I cut him off. “May I take a look at those tickets? Just that I’ve been burned in the past. Never hurts to be sure, you know?”
“Oh, yeah, tha’s foine. Just no touching, right?” He held one of his tickets taut in front of me, snorting loudly as he did so. As I suspected, these tickets were invalid, as they missed one fairly important feature. Saint Percival had dropped out because…well, because their frontman wasn’t up to snuff. Official vendors would have reissued their tickets or at least reimbursed their customers, but not this guy, who’d clearly done a dodgy back-door deal to get hold of his.
Of course, he wasn’t best pleased when I divulged this information.
“’Ow d’you know, eh? Yer just tryin’ ta scare me off,” the man asserted. “I know your type, mate, so don’t try it on wi’ me, yeah?”
“Actually,” I replied calmly, “I know because I’m playing that event. But you already know that, don’t you, since your tickets are totally legitimate. Or you’re trying to get rid of them as quick as possible. Either way…”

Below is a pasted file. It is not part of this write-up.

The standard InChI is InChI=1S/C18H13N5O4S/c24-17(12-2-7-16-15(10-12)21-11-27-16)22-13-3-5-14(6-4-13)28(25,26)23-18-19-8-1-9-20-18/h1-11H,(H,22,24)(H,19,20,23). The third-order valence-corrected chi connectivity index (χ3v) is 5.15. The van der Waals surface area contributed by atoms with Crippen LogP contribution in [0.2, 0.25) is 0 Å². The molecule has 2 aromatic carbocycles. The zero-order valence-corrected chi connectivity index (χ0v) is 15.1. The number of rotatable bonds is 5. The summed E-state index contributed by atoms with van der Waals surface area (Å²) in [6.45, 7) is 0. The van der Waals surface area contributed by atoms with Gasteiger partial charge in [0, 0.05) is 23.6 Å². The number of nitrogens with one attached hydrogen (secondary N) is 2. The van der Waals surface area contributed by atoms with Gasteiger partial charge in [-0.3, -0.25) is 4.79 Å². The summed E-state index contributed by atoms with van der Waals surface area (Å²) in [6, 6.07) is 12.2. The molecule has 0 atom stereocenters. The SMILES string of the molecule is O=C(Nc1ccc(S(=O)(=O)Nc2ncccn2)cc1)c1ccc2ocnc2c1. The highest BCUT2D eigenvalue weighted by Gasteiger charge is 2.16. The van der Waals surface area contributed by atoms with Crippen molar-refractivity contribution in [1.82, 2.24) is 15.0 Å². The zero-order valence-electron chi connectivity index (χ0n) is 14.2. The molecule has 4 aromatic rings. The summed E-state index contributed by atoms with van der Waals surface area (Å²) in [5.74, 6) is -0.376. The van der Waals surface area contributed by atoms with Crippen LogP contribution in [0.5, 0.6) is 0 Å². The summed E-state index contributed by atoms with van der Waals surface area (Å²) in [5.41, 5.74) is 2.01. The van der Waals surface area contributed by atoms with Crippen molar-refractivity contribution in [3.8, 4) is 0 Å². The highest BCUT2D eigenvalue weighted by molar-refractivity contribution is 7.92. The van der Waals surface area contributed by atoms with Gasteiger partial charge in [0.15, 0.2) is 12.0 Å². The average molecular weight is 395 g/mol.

This sort of business disgusted me, as it would anyone who’s ever worked in music, or any other kind of performing arts. Scalping was bad enough – the act of buying tickets in bulk only to pawn them off to unsuspecting buyers at a seriously inflated rate only made it more difficult for genuine customers to enjoy concerts and similar productions. It also put a dent into the numbers, which doesn’t help anyone. This fraud, however, had probably posed as an official. Maybe a critic, or part of the crew, or even – if he was really ballsy – one of the VIPs invited to the concert in good faith. He’d then used that leverage to extract some free tickets from an official channel. The tactic took a little cunning, and generally stipulated inside contacts, but worked surprisingly well. After all, which well-meaning ticket vendor would refuse a VIP?